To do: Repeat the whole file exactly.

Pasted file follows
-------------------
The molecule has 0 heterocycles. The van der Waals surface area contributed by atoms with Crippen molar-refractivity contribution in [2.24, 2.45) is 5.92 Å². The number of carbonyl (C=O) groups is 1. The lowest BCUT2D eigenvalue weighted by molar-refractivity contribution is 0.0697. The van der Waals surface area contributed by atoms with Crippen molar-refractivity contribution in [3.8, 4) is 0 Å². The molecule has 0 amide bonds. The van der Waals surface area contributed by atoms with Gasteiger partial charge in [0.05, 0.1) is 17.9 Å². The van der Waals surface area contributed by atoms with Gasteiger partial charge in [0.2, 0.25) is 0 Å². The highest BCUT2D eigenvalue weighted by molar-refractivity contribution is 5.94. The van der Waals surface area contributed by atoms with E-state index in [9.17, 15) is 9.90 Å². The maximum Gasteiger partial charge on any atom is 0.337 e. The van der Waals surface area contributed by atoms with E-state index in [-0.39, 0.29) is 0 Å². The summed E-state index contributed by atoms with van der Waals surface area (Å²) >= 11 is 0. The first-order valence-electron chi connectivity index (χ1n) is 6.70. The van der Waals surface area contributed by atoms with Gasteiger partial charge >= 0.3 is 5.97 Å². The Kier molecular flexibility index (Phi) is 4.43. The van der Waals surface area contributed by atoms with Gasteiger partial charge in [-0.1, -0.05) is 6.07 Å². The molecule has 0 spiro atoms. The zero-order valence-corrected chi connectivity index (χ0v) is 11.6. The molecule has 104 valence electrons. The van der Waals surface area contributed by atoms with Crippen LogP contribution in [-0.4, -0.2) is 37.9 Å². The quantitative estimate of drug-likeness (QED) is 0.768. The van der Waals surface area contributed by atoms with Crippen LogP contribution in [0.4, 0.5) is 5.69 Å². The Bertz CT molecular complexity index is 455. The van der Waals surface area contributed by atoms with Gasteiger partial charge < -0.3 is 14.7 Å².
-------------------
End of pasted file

The molecule has 0 heterocycles. The van der Waals surface area contributed by atoms with Crippen molar-refractivity contribution in [2.24, 2.45) is 5.92 Å². The number of carbonyl (C=O) groups is 1. The lowest BCUT2D eigenvalue weighted by molar-refractivity contribution is 0.0697. The van der Waals surface area contributed by atoms with Crippen molar-refractivity contribution in [3.8, 4) is 0 Å². The molecule has 0 amide bonds. The van der Waals surface area contributed by atoms with Gasteiger partial charge in [0.05, 0.1) is 17.9 Å². The van der Waals surface area contributed by atoms with Gasteiger partial charge in [0.2, 0.25) is 0 Å². The highest BCUT2D eigenvalue weighted by molar-refractivity contribution is 5.94. The van der Waals surface area contributed by atoms with E-state index in [9.17, 15) is 9.90 Å². The maximum Gasteiger partial charge on any atom is 0.337 e. The van der Waals surface area contributed by atoms with E-state index in [-0.39, 0.29) is 0 Å². The summed E-state index contributed by atoms with van der Waals surface area (Å²) >= 11 is 0. The first-order valence-electron chi connectivity index (χ1n) is 6.70. The van der Waals surface area contributed by atoms with Gasteiger partial charge >= 0.3 is 5.97 Å². The Kier molecular flexibility index (Phi) is 4.43. The van der Waals surface area contributed by atoms with Gasteiger partial charge in [-0.1, -0.05) is 6.07 Å². The molecule has 0 spiro atoms. The zero-order valence-corrected chi connectivity index (χ0v) is 11.6. The molecule has 104 valence electrons. The van der Waals surface area contributed by atoms with Crippen LogP contribution in [-0.4, -0.2) is 37.9 Å². The quantitative estimate of drug-likeness (QED) is 0.768. The van der Waals surface area contributed by atoms with Crippen LogP contribution in [0.4, 0.5) is 5.69 Å². The Bertz CT molecular complexity index is 455. The van der Waals surface area contributed by atoms with Gasteiger partial charge < -0.3 is 14.7 Å².